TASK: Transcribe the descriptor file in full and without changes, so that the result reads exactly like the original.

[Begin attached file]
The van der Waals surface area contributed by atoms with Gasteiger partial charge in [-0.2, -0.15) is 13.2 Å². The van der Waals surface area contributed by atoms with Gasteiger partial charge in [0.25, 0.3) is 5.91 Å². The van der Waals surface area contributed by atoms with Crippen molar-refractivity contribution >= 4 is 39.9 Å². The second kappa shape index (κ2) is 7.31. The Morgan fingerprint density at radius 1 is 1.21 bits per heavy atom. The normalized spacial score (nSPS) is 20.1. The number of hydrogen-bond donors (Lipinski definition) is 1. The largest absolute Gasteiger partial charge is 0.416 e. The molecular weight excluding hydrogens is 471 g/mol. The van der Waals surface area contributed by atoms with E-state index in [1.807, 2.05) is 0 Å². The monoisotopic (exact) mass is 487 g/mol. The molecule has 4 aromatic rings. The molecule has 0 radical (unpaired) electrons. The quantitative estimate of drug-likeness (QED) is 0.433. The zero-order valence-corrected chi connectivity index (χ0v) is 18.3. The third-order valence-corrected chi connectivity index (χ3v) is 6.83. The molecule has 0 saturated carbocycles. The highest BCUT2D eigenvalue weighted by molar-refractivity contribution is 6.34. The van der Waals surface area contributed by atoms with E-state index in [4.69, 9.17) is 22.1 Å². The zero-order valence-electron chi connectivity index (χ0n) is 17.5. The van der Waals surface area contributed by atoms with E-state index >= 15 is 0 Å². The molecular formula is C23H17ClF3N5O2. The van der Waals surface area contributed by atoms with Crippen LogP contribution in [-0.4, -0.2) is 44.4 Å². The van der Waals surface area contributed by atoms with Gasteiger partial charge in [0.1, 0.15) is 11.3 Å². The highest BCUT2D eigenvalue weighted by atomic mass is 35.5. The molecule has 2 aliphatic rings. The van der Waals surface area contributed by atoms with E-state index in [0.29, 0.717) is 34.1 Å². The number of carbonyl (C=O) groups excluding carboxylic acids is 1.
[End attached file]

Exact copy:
The van der Waals surface area contributed by atoms with Gasteiger partial charge in [-0.2, -0.15) is 13.2 Å². The van der Waals surface area contributed by atoms with Gasteiger partial charge in [0.25, 0.3) is 5.91 Å². The van der Waals surface area contributed by atoms with Crippen molar-refractivity contribution >= 4 is 39.9 Å². The second kappa shape index (κ2) is 7.31. The Morgan fingerprint density at radius 1 is 1.21 bits per heavy atom. The normalized spacial score (nSPS) is 20.1. The number of hydrogen-bond donors (Lipinski definition) is 1. The largest absolute Gasteiger partial charge is 0.416 e. The molecular weight excluding hydrogens is 471 g/mol. The van der Waals surface area contributed by atoms with E-state index in [1.807, 2.05) is 0 Å². The monoisotopic (exact) mass is 487 g/mol. The molecule has 4 aromatic rings. The molecule has 0 radical (unpaired) electrons. The quantitative estimate of drug-likeness (QED) is 0.433. The zero-order valence-corrected chi connectivity index (χ0v) is 18.3. The third-order valence-corrected chi connectivity index (χ3v) is 6.83. The molecule has 0 saturated carbocycles. The highest BCUT2D eigenvalue weighted by molar-refractivity contribution is 6.34. The van der Waals surface area contributed by atoms with E-state index in [4.69, 9.17) is 22.1 Å². The zero-order valence-electron chi connectivity index (χ0n) is 17.5. The van der Waals surface area contributed by atoms with E-state index >= 15 is 0 Å². The molecular formula is C23H17ClF3N5O2. The van der Waals surface area contributed by atoms with Crippen LogP contribution in [-0.4, -0.2) is 44.4 Å². The van der Waals surface area contributed by atoms with Gasteiger partial charge in [0.1, 0.15) is 11.3 Å². The highest BCUT2D eigenvalue weighted by atomic mass is 35.5. The molecule has 2 aliphatic rings. The van der Waals surface area contributed by atoms with E-state index in [0.29, 0.717) is 34.1 Å². The number of carbonyl (C=O) groups excluding carboxylic acids is 1.